The Swiss Family Robinson was one of my favourite books growing up. I received an abridged version of this book for my 10th birthday and it was love at first read. For a 10- year-old girl with a rather active imagination, the story of a shipwrecked family living on a deserted island with nobody but each other for company was extremely thrilling and romantic. The family comprises Father Robinson (who is never named in the book), Mother Robinson (Elizabeth), and their four sons—Fritz, Ernest, Jack and Franz.
I read the book (which was first published in 1812) many times over the years and never failed to marvel at the resourcefulness of the hard- working Swiss Family Robinson who lived off the land, sea and air, or delight in their discoveries, inventions and adventures. In a way, it was one of my comfort books !
So when I recently found an unabridged, second-hand version of the book, I was delighted. It was a much-anticipated read and I was looking forward to reading all the details that an abridged version always leaves out. And the unabridged version of The Swiss Family Robinson did not disappoint on that score—the characters were fleshed out, the various adventures, discoveries and inventions were described in more detail, etc.
But when I finished the book, I did not have the happy, nice feeling that I usually did when I read this book. In fact, I was left feeling uneasy and confused. For example, the geographically impossible variety of fauna (agouti, pangolins, porcupines, capybaras, camels, monkeys, lions, leopards, tigers, bears, onagers, boars, tapirs, kangaroos, elephants, giraffes, jackals, walruses, platypuses, koalas, wombats, dingos, zebras, bison, rhinos, hippos, and moose) and flora (including rubber plant, coconut, sago, fir trees, and sugarcane, among others) was dizzying in detail.
The characters themselves revealed very different personalities than what I knew and remembered of them. For example, strong and brave Fritz turned out to be ruthless; quiet and thoughtful Ernest turned out to be vain; bold Jack turned out to be cruel; and nice, likable Franz turned out to be a real mama’s boy. As for Father Robinson, whose calm and measured guidance was comforting, he turned out to be horribly preachy and moralistic.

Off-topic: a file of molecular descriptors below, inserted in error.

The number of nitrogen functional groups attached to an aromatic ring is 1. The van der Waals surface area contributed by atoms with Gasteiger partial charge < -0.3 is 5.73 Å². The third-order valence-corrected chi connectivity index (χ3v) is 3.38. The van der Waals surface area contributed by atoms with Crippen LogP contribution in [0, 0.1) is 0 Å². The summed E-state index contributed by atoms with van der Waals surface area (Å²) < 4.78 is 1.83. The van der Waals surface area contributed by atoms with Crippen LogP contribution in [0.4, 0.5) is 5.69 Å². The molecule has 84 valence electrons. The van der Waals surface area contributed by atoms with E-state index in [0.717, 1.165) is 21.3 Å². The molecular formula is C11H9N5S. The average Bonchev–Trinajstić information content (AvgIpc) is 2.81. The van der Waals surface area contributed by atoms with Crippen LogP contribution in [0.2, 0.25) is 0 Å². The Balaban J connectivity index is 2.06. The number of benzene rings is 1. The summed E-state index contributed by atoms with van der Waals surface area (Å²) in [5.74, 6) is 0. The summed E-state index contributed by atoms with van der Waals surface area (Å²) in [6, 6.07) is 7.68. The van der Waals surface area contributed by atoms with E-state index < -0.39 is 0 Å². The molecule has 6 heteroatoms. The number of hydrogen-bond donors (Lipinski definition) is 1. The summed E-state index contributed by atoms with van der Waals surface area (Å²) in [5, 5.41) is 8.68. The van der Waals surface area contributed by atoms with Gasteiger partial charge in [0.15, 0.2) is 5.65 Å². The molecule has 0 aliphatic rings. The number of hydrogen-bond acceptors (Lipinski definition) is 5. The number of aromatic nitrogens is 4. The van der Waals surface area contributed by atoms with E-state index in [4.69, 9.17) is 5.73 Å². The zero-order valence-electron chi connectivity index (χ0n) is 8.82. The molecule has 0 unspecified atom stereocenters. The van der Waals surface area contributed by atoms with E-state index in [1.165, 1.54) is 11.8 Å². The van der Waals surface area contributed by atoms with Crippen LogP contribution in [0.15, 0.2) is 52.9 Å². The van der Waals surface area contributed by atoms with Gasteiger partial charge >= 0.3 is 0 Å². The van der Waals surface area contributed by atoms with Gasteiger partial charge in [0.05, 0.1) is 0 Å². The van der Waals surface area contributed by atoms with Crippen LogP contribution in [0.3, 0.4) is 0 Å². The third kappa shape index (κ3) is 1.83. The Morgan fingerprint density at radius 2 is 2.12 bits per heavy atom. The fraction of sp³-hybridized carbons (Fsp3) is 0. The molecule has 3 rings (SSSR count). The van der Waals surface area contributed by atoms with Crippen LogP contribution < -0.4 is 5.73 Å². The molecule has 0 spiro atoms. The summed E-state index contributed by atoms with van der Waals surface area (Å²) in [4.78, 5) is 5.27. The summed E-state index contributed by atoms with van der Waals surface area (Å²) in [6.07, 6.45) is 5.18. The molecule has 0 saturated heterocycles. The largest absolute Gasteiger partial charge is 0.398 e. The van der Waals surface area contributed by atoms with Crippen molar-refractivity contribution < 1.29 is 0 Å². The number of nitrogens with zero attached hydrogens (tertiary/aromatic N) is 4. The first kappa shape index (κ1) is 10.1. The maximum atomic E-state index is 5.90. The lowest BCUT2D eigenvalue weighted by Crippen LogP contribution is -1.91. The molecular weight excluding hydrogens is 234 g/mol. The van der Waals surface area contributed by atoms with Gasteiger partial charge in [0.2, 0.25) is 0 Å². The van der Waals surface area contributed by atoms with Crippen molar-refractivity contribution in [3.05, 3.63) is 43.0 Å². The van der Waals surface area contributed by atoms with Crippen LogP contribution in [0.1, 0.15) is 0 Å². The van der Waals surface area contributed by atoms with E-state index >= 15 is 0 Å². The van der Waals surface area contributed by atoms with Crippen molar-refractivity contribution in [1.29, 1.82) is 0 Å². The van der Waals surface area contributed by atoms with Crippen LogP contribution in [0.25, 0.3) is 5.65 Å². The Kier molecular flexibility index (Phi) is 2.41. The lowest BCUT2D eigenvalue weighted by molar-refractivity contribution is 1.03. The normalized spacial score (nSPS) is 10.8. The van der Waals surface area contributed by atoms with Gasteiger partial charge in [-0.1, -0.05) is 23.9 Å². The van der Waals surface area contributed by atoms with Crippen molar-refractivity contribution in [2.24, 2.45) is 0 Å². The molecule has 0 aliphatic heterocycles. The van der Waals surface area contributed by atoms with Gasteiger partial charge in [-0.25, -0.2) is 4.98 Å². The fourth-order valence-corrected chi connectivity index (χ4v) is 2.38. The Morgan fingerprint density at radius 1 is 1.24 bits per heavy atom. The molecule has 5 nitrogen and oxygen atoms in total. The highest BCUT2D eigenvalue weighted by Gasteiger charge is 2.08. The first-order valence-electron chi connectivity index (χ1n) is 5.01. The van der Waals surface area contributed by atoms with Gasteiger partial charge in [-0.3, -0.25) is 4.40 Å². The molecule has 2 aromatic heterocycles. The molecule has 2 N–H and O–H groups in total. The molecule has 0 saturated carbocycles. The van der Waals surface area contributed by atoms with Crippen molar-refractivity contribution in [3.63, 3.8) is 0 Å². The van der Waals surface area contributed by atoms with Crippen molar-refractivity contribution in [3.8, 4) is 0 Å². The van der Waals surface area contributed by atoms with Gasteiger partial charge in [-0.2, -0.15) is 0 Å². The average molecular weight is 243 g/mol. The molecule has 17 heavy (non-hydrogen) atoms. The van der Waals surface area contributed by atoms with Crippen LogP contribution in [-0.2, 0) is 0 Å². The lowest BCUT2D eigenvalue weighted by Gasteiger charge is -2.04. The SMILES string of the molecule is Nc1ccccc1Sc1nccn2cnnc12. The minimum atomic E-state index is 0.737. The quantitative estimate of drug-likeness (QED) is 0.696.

But what upset me the most was the detailed description and reasons given for killing animals for food or for defense. For instance:
… he [Jack] returned to the charge, suddenly threw his garment over the creature [land crab] , wrapped it well around it, and pummeled it with all the strength of his fists…
“Well, this is an ugly rascal,” cried Jack. “If he had not been so hideous, I should not have dealt so severely with him…”
Father Robinson is only amused by this and laughs at Jack and his “antics” during his killing of the crab as well as during another time when Jack kills a porcupine.
…little Jack stepped close up to it, with a pocket pistol in his hand, and shot it dead, making sure of it by a couple of heavy raps on the head.
While I could have overlooked the indeed astonishing variety of flora and fauna or even the newly discovered character traits of Robinson family members, I could not stomach the description of killing (mostly) defenceless animals, fish and birds. In fact, I feel that the book describes the acts in loving detail. By the time I finished reading the book, I actually felt quite sick. I put the book away with a vow of giving it away at first opportunity.
As I write this post, I realise that I have probably made the mistake of analysing what is essentially a children’s book through very adult eyes, something that I have often accused those who consider Tom & Jerry cartoons (which I love) as violent and inappropriate for children. But then, I reason that I wouldn’t want anyone, particularly a child, to read that it is okay to kill if the animal/victim is ugly.
While researching for some background information on The Swiss Family Robinson, I found out that there are many translations and versions of the original. According to Wikipedia, “with all the expansions and contractions over the past two centuries (this includes a long history of abridgments, condensations, Christianizing, and Disney products), Wyss’s original narrative has long since been obscured.” Therefore, I am quite willing to concede that the problem may well lie with the particular unabridged version of the book that I have. But whatever the case, The Swiss Family Robinson is no longer on my list of favourite books, and is also not on the list of books I use to gift children.
P.S.: Have you ever loved a book as a child only to dislike it as an adult? I would love to hear about it.